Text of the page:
If you would like to know more about this puzzling phenomenon, check out Joshua P. Warren’s free booklet, The Brown Mountain Lights:Viewing Guide available for download in PDF.  As someone who has always been fascinated by spooklights, I found it mesmerizing reading!

What are your thoughts? Let’s chat in the comments below.

And if you’d like an interesting take on this phenomenon in an engaging book, be sure to check out The Light for inspired reading!

66 thoughts on “Wednesday Weirdness: The Brown Mountain Lights

    • I’ve done a bit of research on these lights, too, Jackie, though nothing so thorough and interesting as what Mae’s done. They don’t appear in the daylight that I’m aware of. And even their nighttime appearances are somewhat random and unpredictable. Let’s see if Mae discovered anything different, but I’m pretty sure it’s a nighttime phenomenon. Cool, eh?

      Liked by 3 people

    • No, they just appear at night, Jacquie, but that photo of one of the lookout points was clearly taken during the day. It is interesting that they appear as orbs. There is something about circles that have always beckoned me. I have a number of necklaces with circles and ovals. Of all the geometrical shapes, it’s my favorite.

      Liked by 3 people

    • Interesting idea, Priscilla. I’m not sure how algae could get so high up in the air. On occasions, the lights have been reported to zoom straight upward after bobbing around for a bit. Can’t wait to see what Mae says. 🙂

      Liked by 2 people

    • Hmmm, interesting. They’re airborne so it would have to be something that could float/fly. Of course, I love mysteries that remain mysteries, and I have a feeling this one is going to stay unsolved. Somehow, when a solution presents itself, the whimsy disappears for me. I hope they never find Nessie in Loch Ness 😀

      Liked by 1 person

  1. I love phenomena such as this! Just like the Marfa Lights in far west Texas, people haven’t found a satisfying explanation. Recent studies there concluded they are car lights but there weren’t automobiles in the 1870s! I expect they are some type of natural occurrence, but who knows. Great post!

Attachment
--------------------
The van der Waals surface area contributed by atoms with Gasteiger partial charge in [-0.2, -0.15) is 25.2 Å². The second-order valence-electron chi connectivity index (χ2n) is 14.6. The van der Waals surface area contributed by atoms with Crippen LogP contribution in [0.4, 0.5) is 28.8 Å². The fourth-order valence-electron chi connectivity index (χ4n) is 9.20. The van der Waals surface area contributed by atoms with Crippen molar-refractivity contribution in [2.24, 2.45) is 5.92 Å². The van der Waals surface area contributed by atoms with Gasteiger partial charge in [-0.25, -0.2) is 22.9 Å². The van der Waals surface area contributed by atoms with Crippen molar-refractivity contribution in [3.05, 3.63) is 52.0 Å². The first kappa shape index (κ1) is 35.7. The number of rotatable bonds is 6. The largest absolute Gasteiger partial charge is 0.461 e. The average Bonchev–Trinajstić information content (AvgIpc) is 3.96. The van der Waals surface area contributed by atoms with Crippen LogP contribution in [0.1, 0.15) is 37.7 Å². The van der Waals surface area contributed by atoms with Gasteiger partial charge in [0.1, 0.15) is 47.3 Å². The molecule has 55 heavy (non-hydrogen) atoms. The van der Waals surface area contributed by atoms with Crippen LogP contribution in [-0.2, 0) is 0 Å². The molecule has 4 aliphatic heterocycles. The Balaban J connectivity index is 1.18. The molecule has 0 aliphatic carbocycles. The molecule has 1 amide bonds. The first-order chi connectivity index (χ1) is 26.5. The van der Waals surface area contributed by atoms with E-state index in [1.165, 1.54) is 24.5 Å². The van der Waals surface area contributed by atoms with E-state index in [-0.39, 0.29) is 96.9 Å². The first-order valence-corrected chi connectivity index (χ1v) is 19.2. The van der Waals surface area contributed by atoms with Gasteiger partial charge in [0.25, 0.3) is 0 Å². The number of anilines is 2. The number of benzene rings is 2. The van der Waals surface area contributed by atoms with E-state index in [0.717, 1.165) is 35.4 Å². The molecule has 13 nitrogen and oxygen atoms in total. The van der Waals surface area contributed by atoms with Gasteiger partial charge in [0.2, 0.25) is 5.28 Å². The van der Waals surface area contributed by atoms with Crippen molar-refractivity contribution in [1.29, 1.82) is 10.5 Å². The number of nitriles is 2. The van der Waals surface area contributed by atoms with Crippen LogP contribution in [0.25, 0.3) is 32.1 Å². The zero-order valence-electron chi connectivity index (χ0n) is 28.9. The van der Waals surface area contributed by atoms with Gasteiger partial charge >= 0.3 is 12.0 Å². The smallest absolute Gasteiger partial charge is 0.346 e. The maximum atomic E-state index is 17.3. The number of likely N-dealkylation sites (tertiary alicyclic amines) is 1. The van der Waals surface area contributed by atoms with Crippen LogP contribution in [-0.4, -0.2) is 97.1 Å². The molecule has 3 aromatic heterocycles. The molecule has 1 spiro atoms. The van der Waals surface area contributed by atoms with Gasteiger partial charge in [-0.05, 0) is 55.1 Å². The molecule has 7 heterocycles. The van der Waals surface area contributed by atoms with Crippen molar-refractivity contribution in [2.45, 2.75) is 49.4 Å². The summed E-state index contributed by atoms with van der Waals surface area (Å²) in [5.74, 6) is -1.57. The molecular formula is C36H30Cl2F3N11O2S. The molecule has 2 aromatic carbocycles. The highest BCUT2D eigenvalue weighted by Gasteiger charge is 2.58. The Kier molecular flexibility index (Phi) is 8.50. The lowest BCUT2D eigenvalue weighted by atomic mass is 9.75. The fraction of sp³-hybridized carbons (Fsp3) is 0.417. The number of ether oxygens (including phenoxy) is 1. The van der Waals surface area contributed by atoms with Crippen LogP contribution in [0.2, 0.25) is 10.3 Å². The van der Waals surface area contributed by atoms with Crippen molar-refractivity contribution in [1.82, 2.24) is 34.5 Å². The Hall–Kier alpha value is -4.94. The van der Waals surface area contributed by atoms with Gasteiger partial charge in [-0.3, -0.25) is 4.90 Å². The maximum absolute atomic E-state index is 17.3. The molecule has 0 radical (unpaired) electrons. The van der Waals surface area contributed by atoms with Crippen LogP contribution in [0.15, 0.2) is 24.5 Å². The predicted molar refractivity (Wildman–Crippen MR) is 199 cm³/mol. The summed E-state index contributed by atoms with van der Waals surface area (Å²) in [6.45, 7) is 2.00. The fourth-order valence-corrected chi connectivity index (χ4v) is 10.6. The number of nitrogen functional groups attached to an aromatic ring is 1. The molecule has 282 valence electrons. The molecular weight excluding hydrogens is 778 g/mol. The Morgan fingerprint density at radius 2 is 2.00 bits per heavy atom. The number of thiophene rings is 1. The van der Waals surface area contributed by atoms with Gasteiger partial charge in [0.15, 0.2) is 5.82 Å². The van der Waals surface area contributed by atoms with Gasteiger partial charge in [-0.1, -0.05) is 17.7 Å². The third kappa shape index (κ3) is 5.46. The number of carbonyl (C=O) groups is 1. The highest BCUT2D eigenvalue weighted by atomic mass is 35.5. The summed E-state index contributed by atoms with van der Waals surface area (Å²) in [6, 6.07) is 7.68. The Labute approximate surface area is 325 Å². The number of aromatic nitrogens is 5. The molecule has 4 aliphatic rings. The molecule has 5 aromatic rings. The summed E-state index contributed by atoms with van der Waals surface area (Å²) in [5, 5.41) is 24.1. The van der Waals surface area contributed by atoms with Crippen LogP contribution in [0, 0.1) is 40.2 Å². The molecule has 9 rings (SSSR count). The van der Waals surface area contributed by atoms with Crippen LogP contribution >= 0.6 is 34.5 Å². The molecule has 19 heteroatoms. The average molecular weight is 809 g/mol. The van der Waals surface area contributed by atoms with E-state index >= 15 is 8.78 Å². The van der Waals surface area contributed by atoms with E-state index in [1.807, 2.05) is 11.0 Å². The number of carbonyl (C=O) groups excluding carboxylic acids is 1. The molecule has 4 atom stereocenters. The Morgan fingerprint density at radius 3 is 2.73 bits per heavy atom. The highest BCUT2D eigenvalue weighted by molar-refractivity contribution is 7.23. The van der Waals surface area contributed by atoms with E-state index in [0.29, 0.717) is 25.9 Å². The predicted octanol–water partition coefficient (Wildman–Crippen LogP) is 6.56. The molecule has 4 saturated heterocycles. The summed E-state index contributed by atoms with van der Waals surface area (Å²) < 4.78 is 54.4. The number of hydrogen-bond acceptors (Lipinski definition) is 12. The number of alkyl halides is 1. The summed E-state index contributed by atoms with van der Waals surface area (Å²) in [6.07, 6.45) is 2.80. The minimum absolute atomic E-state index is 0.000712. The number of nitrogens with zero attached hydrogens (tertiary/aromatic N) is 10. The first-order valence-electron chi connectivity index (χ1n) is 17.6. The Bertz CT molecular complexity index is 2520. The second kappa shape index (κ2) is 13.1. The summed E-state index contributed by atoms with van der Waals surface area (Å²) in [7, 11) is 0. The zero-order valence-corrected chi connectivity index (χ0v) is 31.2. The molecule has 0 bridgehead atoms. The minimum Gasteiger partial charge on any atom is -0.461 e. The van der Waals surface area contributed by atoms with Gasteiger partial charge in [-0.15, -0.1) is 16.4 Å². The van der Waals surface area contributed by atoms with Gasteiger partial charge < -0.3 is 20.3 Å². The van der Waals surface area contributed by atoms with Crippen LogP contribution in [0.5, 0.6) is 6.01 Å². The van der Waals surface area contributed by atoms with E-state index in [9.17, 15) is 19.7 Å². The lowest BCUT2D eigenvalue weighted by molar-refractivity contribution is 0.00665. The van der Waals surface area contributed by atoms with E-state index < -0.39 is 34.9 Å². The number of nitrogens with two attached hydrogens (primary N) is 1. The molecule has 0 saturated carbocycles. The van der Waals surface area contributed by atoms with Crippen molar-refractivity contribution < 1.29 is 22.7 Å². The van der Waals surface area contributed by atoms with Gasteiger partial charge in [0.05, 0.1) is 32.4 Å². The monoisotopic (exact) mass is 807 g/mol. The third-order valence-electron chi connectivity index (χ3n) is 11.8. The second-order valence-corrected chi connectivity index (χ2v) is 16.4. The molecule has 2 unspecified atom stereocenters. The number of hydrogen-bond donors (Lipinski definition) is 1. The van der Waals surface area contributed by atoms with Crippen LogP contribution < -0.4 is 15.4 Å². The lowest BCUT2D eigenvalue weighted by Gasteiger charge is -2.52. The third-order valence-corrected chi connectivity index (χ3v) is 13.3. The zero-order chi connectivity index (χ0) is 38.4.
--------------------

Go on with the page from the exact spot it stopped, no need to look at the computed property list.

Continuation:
Liked by 3 people

    • Maybe the same people were studying the Marfa lights as studied the Brown Mountain lights. Car lights, indeed. *indignant sniff* 😀 And I think they’ll turn out to be something with a natural explanation too, Joan, but so far, they surer haven’t pinned it down.

      Liked by 2 people

    • I love that you have your own unexplained light source down there in Texas, Joan. I think a lot of folks want to find logical explanations for these things, but not me. It’s also very cool that the Marfa Lights have been around since the 1870s. Definitely not cars!!


  2. Interesting. I have never seen them, though admittedly I’m not much of a mountain person, so there has only been a dozen or so number of times when I even could have. I’m trying to remember if I even heard of them. Fascinating though. Next time we head that way I will have to be on the lookout for them ☺️

    Liked by 2 people

    • I’ve been through the Blue Mountain Parkway before, but not that far south and not a night. I’m more of a beach person, which I think you know, but I do like exploring woods now and then. I did more of that in my younger days, but I could handle pulling off a lookout point and hanging out with a camera 🙂

      Liked by 1 person

  3. I love this post, Mae. While I did a lot of reading about this phenomenon before writing The Light, I sure didn’t manage to find this much good stuff. You are a veritable goddess of research! I love learning even more about a subject that has interested me as long as this one has. And you can’t help but wonder why they’ve not been able to pin down an answer that makes sense! Cars and trains, indeed!

    Thanks for a super post, Mae. Can’t wait to read your responses to everyone. 🙂 ❤

    Liked by 2 people

    • I’m so glad you enjoyed the post, Marcia. And I’m thrilled you discovered a few nuggets of new information in there. I wish I had more time to devote to researching topics like this—oh, and I just had a gem of story idea! As if I need another one, LOL. Replying to your comment just made my muse wake with a burst of creative energy. Thank you for that. You didn’t even know what you were capable of, LOL!.

      Liked by 1 person

      • Sometimes I surprise myself, Mae! 😀 😀 😀 Glad I gave you an idea. (You wouldn’t want to share, would you? I’m a bit short on them lately, myself. 😀 )